A top Republican senator warned his fellow lawmakers Sunday against throwing their support behind the framework of new gun control legislation until the actual bill text has been hammered out.
“There is still no deal, and yet we continue to be asked by colleagues, by constituents, by reporters, ‘Are you supporting the bill?’” Sen. Mike Lee (R-Utah) told “Fox News Sunday.”
“This is a very dangerous way to legislate,” he added. “Behind closed doors – you need the transparency of a public conversation with the bill text in front of you.”
“I personally refuse to indicate whether I, or how I will vote on a bill until after I’ve seen the text because there are a lot of things that can go wrong,” Lee went on.
Lee’s comments came just days after Senate Minority Leader Mitch McConnell (R-Ky.) told reporters he would support the legislation if the bill text matched the outline introduced last week.
At least ten other GOP senators signed on to the framework: John Cornyn of Texas, Thom Tillis of North Carolina, Roy Blunt of Missouri, Rob Portman of Ohio, Lindsey Graham of South Carolina, Richard Burr of North Carolina, Pat Toomey of Pennsylvania, Susan Collins of Maine, Mitt Romney of Utah and Bill Cassidy of Louisiana.
At least two key points remain at issue between Republican and Democratic negotiators: the so-called “boyfriend loophole,” which concerns whether dating partners guilty of domestic violence can own firearms, and incentives for states to enact so-called “red flag” laws.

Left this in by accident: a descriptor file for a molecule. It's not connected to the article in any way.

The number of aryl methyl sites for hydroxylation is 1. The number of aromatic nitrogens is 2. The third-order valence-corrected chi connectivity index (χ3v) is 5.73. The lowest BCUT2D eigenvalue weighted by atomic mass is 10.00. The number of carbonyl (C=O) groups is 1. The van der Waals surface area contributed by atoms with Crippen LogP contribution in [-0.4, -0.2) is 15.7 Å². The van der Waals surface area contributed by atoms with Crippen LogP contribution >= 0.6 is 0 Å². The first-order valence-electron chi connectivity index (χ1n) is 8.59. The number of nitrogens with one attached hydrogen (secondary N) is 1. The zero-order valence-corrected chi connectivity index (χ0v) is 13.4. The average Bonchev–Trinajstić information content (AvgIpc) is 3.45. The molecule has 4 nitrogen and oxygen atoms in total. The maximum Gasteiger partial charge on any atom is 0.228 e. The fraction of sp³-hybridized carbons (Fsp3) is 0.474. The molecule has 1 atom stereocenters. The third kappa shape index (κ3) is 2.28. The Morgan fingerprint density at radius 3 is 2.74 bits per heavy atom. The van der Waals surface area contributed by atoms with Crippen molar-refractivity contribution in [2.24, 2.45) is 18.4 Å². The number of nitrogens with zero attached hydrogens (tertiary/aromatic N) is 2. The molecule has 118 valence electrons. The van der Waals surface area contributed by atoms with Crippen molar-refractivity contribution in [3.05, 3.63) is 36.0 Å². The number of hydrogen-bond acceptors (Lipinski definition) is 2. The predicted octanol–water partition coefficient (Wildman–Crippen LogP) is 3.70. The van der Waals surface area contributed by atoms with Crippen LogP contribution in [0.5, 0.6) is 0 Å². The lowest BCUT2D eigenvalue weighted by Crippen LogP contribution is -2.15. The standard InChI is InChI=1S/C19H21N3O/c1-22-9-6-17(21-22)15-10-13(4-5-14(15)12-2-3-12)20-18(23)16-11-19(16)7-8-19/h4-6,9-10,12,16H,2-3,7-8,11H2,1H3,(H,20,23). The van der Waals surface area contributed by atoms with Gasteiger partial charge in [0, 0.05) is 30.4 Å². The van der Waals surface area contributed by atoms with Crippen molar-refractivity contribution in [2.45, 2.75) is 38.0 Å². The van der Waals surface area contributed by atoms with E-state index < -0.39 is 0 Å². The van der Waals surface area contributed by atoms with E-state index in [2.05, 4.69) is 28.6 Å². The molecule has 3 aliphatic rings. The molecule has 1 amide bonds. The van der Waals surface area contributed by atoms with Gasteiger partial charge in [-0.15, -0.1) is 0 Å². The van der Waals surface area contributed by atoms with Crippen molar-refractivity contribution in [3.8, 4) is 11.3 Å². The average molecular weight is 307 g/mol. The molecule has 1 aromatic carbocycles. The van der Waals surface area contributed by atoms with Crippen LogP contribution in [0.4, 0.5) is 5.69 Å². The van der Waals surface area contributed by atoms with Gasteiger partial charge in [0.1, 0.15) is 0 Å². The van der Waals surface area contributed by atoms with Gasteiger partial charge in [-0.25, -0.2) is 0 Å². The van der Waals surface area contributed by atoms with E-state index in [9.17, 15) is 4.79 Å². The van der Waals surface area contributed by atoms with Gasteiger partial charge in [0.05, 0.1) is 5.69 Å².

Lawmakers involved with the talks have expressed hope of putting a bill on the Senate floor this week before breaking for the July 4 holiday. However, Lee said Sunday that he has not received answers to “any” of his questions about the details.
“Without that language, you can’t ascertain whether it’s ok,” Lee said, warning against legislating “under the heat of the moment, under great emotion, without looking at the text.”
Per the framework, the bill would expand mental health services in all 50 states, extend background checks to include juvenile records of would-be gun buyers under 21, and increase funds for school security and mental health programs.
It would not include an assault weapons ban or increase the legal age to purchase semi-automatic rifles from 18 to 21.
Friday marks the one-month anniversary of a mass shooting at an elementary school in Ulvalde, Texas that killed 19 students and two teachers.
In the aftermath, the Biden Administration, activists and several high profile celebrities – such as actor Matthew McConaughey – have repeatedly called on Congress to pass new gun control legislation.
With the Senate split 50-50, any gun legislation would need at least 10 Republican votes to pass.